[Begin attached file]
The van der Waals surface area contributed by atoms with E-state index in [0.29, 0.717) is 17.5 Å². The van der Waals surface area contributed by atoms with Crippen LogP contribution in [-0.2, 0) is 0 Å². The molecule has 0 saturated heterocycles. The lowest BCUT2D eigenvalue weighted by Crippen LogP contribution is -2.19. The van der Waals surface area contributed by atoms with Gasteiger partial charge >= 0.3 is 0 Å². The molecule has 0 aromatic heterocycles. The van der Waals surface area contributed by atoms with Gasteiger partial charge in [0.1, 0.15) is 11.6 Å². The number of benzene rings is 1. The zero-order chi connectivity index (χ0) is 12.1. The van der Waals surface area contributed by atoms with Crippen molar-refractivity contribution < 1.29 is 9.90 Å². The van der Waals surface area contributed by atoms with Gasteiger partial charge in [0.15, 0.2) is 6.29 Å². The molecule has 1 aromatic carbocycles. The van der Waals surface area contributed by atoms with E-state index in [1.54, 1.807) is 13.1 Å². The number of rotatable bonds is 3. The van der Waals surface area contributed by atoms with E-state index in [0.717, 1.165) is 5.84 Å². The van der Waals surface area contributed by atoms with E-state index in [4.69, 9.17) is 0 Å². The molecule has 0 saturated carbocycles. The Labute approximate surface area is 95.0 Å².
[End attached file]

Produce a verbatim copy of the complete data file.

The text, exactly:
The van der Waals surface area contributed by atoms with E-state index in [0.29, 0.717) is 17.5 Å². The van der Waals surface area contributed by atoms with Crippen LogP contribution in [-0.2, 0) is 0 Å². The molecule has 0 saturated heterocycles. The lowest BCUT2D eigenvalue weighted by Crippen LogP contribution is -2.19. The van der Waals surface area contributed by atoms with Gasteiger partial charge >= 0.3 is 0 Å². The molecule has 0 aromatic heterocycles. The van der Waals surface area contributed by atoms with Gasteiger partial charge in [0.1, 0.15) is 11.6 Å². The number of benzene rings is 1. The zero-order chi connectivity index (χ0) is 12.1. The van der Waals surface area contributed by atoms with Crippen molar-refractivity contribution < 1.29 is 9.90 Å². The van der Waals surface area contributed by atoms with Gasteiger partial charge in [0.15, 0.2) is 6.29 Å². The molecule has 1 aromatic carbocycles. The van der Waals surface area contributed by atoms with E-state index in [1.54, 1.807) is 13.1 Å². The number of rotatable bonds is 3. The van der Waals surface area contributed by atoms with E-state index in [0.717, 1.165) is 5.84 Å². The van der Waals surface area contributed by atoms with E-state index in [4.69, 9.17) is 0 Å². The molecule has 0 saturated carbocycles. The Labute approximate surface area is 95.0 Å².